CANBERRA, Australia, Dec. 18 (UPI) -- Australia's renewable energy target appears to be on the table following Prime Minister Tony Abbott's decision to review the country's energy policy.
Abbott announced Wednesday he will head an energy policy task force that will be "looking at new options to reduce the costs of energy." The review is expected to be completed in June.
Australia's Renewable Energy Target scheme, enacted in 2009, requires energy retailers and large customers to source a proportion of their energy from renewable sources. It calls for 20 percent of the country's power generation to come from renewable sources by 2020.
Abbott said "we support sensible use of renewable energy," but said circumstances had changed.
"We have to accept that in the changed circumstances of today, the renewable energy target is causing pretty significant price pressure in the system and we ought to be an affordable energy superpower ... cheap energy ought to be one of our comparative advantages ... what we will be looking at is what we need to do to get power prices down significantly," the prime minister said.
Grant King, who heads Australia's largest utility, Origin Energy, has said renewable energy, because of its higher cost, was adding 14 percent to the average consumer's power bill and up to 30 percent for larger users, the Australian newspaper reports.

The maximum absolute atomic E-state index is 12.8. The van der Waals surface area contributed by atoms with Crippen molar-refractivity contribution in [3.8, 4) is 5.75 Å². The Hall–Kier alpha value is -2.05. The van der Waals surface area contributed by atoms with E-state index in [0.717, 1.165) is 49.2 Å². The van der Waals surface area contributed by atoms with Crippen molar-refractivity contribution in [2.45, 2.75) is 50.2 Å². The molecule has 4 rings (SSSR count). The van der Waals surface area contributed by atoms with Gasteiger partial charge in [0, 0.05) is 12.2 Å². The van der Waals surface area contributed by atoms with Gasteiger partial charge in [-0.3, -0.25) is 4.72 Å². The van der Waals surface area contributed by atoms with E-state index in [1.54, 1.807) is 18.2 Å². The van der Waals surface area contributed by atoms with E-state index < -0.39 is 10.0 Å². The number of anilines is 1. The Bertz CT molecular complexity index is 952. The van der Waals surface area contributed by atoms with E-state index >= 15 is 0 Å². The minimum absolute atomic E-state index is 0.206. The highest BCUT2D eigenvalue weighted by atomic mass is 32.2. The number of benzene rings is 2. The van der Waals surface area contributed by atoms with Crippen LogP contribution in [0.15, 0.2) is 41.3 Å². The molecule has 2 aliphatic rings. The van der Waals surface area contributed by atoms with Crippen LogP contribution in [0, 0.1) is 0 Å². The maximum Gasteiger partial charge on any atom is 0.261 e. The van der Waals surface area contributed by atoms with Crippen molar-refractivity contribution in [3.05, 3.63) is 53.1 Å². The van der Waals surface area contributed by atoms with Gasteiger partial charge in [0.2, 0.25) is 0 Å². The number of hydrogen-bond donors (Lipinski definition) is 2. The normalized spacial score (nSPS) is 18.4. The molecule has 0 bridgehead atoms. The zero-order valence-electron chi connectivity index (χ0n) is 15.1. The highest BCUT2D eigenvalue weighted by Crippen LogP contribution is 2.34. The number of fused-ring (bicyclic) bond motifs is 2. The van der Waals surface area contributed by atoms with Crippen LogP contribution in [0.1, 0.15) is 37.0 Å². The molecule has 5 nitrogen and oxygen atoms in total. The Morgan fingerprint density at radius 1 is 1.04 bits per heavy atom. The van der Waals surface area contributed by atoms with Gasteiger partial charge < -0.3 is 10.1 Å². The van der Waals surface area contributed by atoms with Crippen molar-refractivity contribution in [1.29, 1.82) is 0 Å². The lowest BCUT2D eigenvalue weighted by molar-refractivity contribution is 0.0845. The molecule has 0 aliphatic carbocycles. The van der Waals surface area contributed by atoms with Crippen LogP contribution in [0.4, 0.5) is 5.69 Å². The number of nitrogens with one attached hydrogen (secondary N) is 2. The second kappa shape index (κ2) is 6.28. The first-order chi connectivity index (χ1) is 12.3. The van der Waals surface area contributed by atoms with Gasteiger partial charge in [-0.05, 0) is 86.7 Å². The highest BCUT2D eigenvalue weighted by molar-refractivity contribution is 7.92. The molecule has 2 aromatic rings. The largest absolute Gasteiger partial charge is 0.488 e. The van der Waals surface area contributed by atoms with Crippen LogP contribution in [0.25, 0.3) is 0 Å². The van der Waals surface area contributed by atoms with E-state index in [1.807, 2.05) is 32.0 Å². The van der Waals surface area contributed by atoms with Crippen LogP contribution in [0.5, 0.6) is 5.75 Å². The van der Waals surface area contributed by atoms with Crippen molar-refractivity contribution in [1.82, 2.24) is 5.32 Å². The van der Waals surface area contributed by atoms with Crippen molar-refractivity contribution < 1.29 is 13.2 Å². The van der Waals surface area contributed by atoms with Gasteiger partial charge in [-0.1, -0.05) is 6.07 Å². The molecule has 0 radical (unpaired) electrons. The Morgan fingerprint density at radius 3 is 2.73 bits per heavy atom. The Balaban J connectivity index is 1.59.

The Australian Energy Market Commission says the renewable energy target -- known as RET -- comprises less than 1 percent of the average household electricity bill.
Climate Institute chief executive Erwin Jackson was cited by the newspaper as saying that any significant tampering with the country's renewable energy target would erode investor confidence in clean energy and in the broader electricity market.
"For a cost of 80 cents a week for the average household, the RET has attracted billions of dollars in investment and cut millions of tons of emissions," Jackson said. "That's a pretty good investment."
Australia accounts for about 1.5 percent of global carbon dioxide emissions, but ranks at the top of developed nations on a per-capita basis because of its heavy reliance on coal for the production of electricity.
Australia's coalition government, which took office in September, has vowed to scrap the carbon tax, which went into effect in July 2012, and replace it with what it calls a direct action policy, which would offer financial incentives to businesses to reduce emissions.
Abbott's administration has also scrapped most of the climate change policy from the previous Labor administration.
Noting that affordable energy ought to be one of Australia's "comparable advantages," Abbott on Wednesday said that "almost everything that's happened over the last few years, starting with the carbon tax, has conspired to put our power prices through the roof."